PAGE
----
In a completely surprising move, Intel Corp. on Monday said that it would produce field-programmable gate arrays (FPGAs) to privately owned Achronix Semiconductor Corp. using 22nm process technology. For the first time in history the world's largest maker of microprocessors actually becomes a foundry for a smaller company. Moreover, the giant welcomes other developers to follow.
"With Achronix, we are selectively offering access to our 22nm fabs. For perspective, this deal would only make up a tiny amount of our overall capacity, significantly less than 1%, and is not currently viewed as financially material to Intel’s earnings. But it’s still an important endeavor for us that we are committed to deliver on. I can tell you the folks over at Achronix are very excited about the opportunity and the expected performance boosts they will see in their Intel manufactured products," said Bill Kircos, a director of product and technology media relations at Intel's global communications group.
Intel's motives to manufacture certain third-party chips on its state-of-the-art manufacturing facilities are not completely clear. One of the explanations is that the company needs certain products that it cannot make itself to exist in order to sell its microprocessors.
According to the developer, the Achronix Speedster22i FPGA family will shatter existing limitations of FPGAs, allowing cost effective production of high performance devices over 2.5M LUTs in size, equivalent to an ASIC of over 20 million gates.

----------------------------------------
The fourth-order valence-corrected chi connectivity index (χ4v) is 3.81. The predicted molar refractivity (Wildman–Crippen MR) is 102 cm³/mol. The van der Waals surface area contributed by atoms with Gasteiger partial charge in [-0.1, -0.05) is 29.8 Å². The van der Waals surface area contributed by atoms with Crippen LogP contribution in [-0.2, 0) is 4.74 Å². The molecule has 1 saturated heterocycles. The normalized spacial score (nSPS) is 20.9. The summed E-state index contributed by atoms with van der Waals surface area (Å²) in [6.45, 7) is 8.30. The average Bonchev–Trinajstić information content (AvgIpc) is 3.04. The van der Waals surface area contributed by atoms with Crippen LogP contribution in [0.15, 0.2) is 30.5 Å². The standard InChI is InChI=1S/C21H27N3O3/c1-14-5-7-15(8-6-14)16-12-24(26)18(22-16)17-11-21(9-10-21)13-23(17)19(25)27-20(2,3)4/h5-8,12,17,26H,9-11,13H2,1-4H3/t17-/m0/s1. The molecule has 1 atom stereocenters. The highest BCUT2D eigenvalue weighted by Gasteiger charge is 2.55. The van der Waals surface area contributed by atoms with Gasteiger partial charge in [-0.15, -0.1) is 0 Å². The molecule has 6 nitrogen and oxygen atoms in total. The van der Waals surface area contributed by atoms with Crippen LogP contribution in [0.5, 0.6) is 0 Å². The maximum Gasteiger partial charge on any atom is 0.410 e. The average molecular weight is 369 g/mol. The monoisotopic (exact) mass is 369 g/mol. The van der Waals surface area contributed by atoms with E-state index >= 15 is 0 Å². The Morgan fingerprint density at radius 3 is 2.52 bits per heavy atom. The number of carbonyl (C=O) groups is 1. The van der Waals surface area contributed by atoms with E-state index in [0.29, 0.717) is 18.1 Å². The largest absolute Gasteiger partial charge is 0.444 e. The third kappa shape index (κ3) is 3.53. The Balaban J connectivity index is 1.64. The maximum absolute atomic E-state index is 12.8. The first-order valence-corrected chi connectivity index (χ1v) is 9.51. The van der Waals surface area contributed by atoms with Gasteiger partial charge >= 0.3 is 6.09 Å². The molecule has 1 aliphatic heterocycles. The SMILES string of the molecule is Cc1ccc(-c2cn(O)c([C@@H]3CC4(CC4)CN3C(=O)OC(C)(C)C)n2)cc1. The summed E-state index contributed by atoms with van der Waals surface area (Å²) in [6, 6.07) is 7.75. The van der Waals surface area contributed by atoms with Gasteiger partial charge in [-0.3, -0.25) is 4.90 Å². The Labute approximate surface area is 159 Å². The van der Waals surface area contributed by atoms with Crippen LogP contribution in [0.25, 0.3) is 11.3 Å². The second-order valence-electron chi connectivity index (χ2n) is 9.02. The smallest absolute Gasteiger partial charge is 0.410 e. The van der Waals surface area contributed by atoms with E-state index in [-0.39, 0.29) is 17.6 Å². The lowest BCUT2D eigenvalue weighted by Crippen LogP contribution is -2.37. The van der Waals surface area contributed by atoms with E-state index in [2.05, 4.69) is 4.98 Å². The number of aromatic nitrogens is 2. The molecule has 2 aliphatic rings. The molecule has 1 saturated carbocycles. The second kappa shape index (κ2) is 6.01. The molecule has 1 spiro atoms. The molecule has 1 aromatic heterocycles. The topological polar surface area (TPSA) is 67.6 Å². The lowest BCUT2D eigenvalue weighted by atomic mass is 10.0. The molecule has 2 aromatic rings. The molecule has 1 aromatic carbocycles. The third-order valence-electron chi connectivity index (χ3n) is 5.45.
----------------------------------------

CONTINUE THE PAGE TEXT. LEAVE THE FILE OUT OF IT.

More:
Taking advantage of the performance and power savings of Intel’s 22nm process technology, Speedster22i will also extend the boundaries of FPGA speed and power efficiency, enabling as much as 300% higher performance, 50% lower power, and 40% lower cost than any other FPGA in any other process technology.
Achronix Speedster22i will be suitable for a wide range of applications in the telecommunication, networking, industrial and consumer markets and will enable emerging applications such as 100G, 400G Ethernet networking and LTE mobile communications. Additionally, Speedster22i will be the first commercial FPGA family that can be manufactured in the United States of America, making it the ideal platform for military and aerospace applications requiring “on shore” silicon.
“Intel has the best process technology in the world and we are privileged to have formed this strategic relationship, which enables simultaneous improvements in speed, power, density and cost. The combination of the advanced 22nm process from Intel and the advanced FPGA technology from Achronix enables Speedster22i to eclipse other FPGA solutions expected to hit the market in the next few years," said John Lofton Holt chief executive officer of Achronix.
Tags: Intel, Achronix, Semiconductor, 22nm
Comments currently: 5
Discussion started: 11/01/10 09:52:08 PM
Latest comment: 11/03/10 07:19:48 AM
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>>Intel's motives...are not completely clear